How to leave a vacation home to your children

You might think it’s easy to leave a vacation home to your children in your will. But there are many issues that can arise. For instance, over time children might squabble over whether to sell the property or who will pay for major repairs or renovations, especially if some children use the home more than others. And there are tax, liability and asset protection issues to consider as well.

Here’s a look at some of your options:

First, you can sell the home to your children if you reach a point where you no longer want the responsibility of ownership. However, this could result in hefty capital gains taxes.

You can also leave the home in equal shares to your children in your will. But this can lead to disagreements between the children over handling major expenses that come up in connection with the property, particularly if some children are financially better off than others.

In many cases, it’s a good idea to leave the home to a trust. This can be smart because you can create rules for the children’s use of the property, contributions to maintenance and expenses, etc. Another advantage of a trust is that it can help shield the property from creditors if one child runs into financial difficulties.

Or, you could put the home into a limited-liability company or a limited-liability partnership. This can help limit the children’s legal responsibility – for instance, if a child brings a friend to the property and the friend slips and falls and has a serious injury, the child’s liability might be limited to the value of the property.

If your children are very enthusiastic about using the home, you might want to place a limit on how much time any one child can spend there. You might want to require that a child give notice, such as two weeks or one month, before using the property, so other children get a fair chance to use it as well. You might even want to specify who gets to use the home at different holidays.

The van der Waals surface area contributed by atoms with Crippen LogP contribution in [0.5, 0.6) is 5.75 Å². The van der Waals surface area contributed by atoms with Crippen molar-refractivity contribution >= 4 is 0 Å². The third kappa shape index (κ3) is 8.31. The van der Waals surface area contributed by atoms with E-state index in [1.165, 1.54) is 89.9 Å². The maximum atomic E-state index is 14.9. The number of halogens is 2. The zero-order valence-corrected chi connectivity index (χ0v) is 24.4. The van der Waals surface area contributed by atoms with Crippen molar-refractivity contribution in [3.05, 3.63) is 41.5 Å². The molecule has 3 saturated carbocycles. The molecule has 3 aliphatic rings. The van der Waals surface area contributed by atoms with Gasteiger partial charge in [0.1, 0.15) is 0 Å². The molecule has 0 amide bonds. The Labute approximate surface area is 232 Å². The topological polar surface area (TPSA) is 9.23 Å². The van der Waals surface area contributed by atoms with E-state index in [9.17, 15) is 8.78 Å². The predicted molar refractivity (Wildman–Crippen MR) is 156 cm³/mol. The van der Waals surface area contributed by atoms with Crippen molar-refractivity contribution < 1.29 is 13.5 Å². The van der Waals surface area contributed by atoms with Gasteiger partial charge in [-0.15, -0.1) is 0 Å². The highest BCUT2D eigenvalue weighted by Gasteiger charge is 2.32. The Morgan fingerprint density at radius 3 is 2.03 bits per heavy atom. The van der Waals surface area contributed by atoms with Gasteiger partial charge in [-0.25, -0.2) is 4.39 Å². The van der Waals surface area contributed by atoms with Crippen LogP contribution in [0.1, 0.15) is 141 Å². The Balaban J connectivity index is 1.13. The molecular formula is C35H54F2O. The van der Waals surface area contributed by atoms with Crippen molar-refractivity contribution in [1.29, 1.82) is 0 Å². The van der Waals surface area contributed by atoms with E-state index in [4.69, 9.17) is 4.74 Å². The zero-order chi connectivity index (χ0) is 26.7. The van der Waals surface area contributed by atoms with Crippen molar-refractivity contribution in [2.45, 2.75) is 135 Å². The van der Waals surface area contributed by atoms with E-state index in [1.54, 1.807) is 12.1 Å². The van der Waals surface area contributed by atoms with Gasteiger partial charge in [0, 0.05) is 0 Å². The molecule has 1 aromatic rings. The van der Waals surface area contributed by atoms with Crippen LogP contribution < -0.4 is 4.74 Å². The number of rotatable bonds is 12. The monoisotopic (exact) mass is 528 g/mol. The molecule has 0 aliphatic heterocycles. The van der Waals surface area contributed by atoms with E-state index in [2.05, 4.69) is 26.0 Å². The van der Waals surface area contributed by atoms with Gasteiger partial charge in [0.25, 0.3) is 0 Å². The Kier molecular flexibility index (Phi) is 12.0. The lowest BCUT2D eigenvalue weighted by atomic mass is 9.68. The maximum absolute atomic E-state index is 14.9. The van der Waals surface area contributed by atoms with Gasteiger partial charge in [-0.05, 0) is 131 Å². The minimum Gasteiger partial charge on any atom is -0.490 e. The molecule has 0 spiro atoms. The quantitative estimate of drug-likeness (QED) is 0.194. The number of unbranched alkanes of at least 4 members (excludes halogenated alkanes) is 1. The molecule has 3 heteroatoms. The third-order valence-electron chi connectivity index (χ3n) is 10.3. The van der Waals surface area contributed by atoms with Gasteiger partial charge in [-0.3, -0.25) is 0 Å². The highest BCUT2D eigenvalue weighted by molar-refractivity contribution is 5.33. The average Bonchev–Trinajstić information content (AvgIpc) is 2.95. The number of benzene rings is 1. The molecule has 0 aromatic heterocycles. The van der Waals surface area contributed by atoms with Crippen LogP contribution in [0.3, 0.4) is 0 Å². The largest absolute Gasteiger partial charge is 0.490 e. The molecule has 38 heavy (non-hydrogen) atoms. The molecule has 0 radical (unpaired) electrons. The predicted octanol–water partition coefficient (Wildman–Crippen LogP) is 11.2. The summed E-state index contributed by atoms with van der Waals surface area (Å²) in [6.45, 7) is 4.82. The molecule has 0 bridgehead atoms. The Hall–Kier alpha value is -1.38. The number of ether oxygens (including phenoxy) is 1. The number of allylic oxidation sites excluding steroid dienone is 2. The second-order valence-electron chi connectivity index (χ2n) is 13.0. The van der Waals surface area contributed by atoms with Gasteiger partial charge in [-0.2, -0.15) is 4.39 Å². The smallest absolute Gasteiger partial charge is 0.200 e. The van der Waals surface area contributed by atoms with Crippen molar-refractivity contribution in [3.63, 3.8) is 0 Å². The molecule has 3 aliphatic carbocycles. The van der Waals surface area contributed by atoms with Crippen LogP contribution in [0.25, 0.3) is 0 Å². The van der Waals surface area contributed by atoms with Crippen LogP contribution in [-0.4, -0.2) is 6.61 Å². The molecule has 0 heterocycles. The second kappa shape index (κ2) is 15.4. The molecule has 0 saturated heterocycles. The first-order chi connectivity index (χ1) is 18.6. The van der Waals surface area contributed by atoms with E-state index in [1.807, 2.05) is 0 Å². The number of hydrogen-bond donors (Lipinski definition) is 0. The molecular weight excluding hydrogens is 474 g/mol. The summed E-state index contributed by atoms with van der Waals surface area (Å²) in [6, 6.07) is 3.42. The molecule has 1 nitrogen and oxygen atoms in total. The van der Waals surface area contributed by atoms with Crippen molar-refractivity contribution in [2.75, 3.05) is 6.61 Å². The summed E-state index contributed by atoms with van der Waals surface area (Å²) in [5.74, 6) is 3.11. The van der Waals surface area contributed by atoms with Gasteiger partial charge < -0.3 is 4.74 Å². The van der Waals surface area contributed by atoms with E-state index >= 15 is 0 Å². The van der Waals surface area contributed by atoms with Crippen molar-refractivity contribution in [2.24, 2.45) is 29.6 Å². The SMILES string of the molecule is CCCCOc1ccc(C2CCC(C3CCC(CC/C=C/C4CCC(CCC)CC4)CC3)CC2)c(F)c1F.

You can also specify what will happen if one child wants to sell his or her share to the others, so as to prevent disputes about the price.

You can also help your children by creating a fund to pay for taxes, insurance and repairs. This fund could be a trust that receives the proceeds of a life insurance policy.

Finally, if you want to reduce your estate and gift taxes, one option is a “Qualified Personal Residence Trust,” or QPRT. You give the home to your children, but retain the right to use it for a set term. Although you are making a gift of the home to your children during your lifetime, for tax purposes the value of the gift isn’t the full value of the home – it’s the value of the home minus the value of your right to live there for whatever the term is. So the amount of taxes that are owed will usually be considerably less.

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